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Wednesday, January 2, 2008

Greensboro: Your Manuscript vs. Our Needs

A reader sent this one in with commentary:

"When you submit to the Greensboro Review, they actually spend 41+ cents on you, by mailing out a personalized letter right away, just after logging your submission. It comes on nice stock, official letter head, is personalized to you and signed (in ink!) by at least one editor. The message? They're so glad you chose them as an outlet for your work, and they'll let you know about their decision as soon as they can -- and in the meantime, won't you consider subscribing? Maybe even getting gift subscriptions for all your relatives and friends? After all, this is the magazine that's considering your work *right now*! They even tell you to write or call them anytime! (Image 1) Then, months later, your SASE arrives. Your work is tucked in there and in pristine condition -- along with the tiny green slip. Sucker! (Image 2.)

"Nota bene
: I think the submitter will feel like a sucker no matter what he does about the subscription "offer." Obviously he'll feel that way for subscribing, but he'll feel the same if *doesn't* subscribe, as in my case -- for if they log their mail so closely, who's to say that my lack of financial support didn't influence their decision in rejecting my work?"


Anonymous said...

My favorite rejections can't be displayed because they don't exist. No response of any kind. When I politely query, that too goes unanswered.
Yet, in the case of some, I wind up on their mailing list. Prairie Schooner sent me card promoting their contest ($20 fee -- a scam).
In an earlier comment I wrote the person who submitted to Five Points that her non-MFA status was "contemptible." I was being sarcastic. Partially.
We get lied to constantly. Handed a load of pure bull. Some are dumb enough to take this bull and hold it like it was precious.
Magazines publish people they know or who they have a significant connection with. That's why you need to get an MFA -- and why you need to network your fanny off while you're there. The literary world operates just like the political or corporate ones.
By the way, why so many Anonymous commenters? Because we still aspire, and we know how vindictive the powers that be are.

Anonymous said...

anon, you should submit the approx. dates of your submissions and maybe the copies of your query. And definitely the copies of the crap they send you once you're on their mailing list. I think those kind of crappy deals need to be publicized, Big Time.

Anonymous said...

Hmmm, a signed letter on nice letterhead for the sales pitch & then unsigned rejection slip months later? This is in INCREDIBLY POOR TASTE & I'm happy to see that names have been named. The Greensboro Review, I can't say I'll be submitting to them anytime soon.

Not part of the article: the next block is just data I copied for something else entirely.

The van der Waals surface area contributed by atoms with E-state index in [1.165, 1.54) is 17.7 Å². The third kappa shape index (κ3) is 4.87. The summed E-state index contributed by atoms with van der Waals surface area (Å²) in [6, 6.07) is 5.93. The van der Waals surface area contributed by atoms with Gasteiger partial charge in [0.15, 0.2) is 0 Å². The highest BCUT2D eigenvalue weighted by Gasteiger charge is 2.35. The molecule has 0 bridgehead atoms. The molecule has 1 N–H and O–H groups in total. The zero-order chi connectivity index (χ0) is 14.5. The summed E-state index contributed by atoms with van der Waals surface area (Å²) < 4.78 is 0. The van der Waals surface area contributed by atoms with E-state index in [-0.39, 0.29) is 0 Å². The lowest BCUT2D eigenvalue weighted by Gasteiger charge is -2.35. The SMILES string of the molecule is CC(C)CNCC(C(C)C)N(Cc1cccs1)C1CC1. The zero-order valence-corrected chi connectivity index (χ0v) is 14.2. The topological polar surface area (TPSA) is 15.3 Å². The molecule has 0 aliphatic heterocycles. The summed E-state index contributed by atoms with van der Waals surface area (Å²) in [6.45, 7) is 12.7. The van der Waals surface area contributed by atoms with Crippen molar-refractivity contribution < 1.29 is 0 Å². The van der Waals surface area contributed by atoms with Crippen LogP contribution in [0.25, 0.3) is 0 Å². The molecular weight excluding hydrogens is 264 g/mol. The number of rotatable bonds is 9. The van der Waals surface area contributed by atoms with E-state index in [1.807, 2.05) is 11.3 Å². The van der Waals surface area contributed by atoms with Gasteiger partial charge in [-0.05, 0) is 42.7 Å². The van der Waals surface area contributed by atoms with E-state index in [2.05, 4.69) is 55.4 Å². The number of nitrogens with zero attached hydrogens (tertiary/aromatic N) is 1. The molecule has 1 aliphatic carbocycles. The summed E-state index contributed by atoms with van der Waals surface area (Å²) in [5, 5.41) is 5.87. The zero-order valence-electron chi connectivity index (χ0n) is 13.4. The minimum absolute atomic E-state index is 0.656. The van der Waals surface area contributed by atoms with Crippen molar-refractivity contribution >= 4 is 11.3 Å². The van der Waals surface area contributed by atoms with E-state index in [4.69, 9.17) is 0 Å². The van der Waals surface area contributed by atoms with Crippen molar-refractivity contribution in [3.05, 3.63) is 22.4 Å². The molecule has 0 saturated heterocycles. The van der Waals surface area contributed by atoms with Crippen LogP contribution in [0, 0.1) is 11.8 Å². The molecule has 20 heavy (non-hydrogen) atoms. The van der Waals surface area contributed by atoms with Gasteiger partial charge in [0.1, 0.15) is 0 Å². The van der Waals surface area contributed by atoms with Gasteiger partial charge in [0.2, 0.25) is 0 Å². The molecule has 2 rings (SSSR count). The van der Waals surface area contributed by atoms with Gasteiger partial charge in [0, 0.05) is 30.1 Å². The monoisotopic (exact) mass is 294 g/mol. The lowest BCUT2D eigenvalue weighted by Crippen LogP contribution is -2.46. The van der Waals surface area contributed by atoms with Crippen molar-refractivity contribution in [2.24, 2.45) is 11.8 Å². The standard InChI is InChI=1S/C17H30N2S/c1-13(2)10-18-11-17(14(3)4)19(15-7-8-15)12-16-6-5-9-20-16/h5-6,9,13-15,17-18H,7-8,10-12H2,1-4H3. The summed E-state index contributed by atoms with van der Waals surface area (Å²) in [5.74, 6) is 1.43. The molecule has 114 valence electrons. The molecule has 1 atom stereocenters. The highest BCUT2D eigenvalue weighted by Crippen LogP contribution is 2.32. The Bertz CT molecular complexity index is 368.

Thanks for sharing, LROD. Your blog makes good people happy and sneaky vindictive people mad.

Anonymous said...

I guess I understand the thinking here: "If all these writers love us so much that they want to see their work in our esteemed pages, well, they can damn well subscribe to the magazine, can't they?"

They definitely have more submitters than readers, and that has to chafe.

Everyone wants to pad their resume with a publication from them, but no one really wants to read them.

Anonymous said...

alex, the point is that the whole thing is unethical. It shows how pathetic these journals are, and how sad it is for us that we have to submit to them.

Can you imagine a magazine like NEWSWEEK or READERS DIGEST or GQ rejecting a pro's query letter simply because that person does not subscribe? No.

Also, we're not talking about the lame-ass MFA academics who pad their resumes. Talking instead about writers who write for a living. The whole issue with poetry and fiction is that you can no longer do this for even PART of your income, because IT NO LONGER PAYS. (And nobody reads these lame-ass journals, either.)

Besides, if they started publishing GOOD stuff that people would READ, instead of the crap from all their MFA friends and all the stupid junk you find in them, MAYBE they would sell more copies and not have to beg their own CONTRIBUTORS to subscribe.


Anonymous said...

I agree with Alex. If one submits to a magazine, why be opposed to subscribing--or at least receiving a letter from said magazine, asking to subscribe? Why submit to a magazine you think is lame? Why would you want your story published in a magazine you would never read?

And the idea that magazines only publish "crap from their MFA friends" is a bit off the mark, I think.

Anonymous said...

Politics are present in everything. I happen to be an "MFA friend", and it doesn't help as much as you think. Not all MFA students went into the MFA to network...primarily. Believe it or not, the learning process can also be attractive.

I think it's like our visiting writer said last week, ""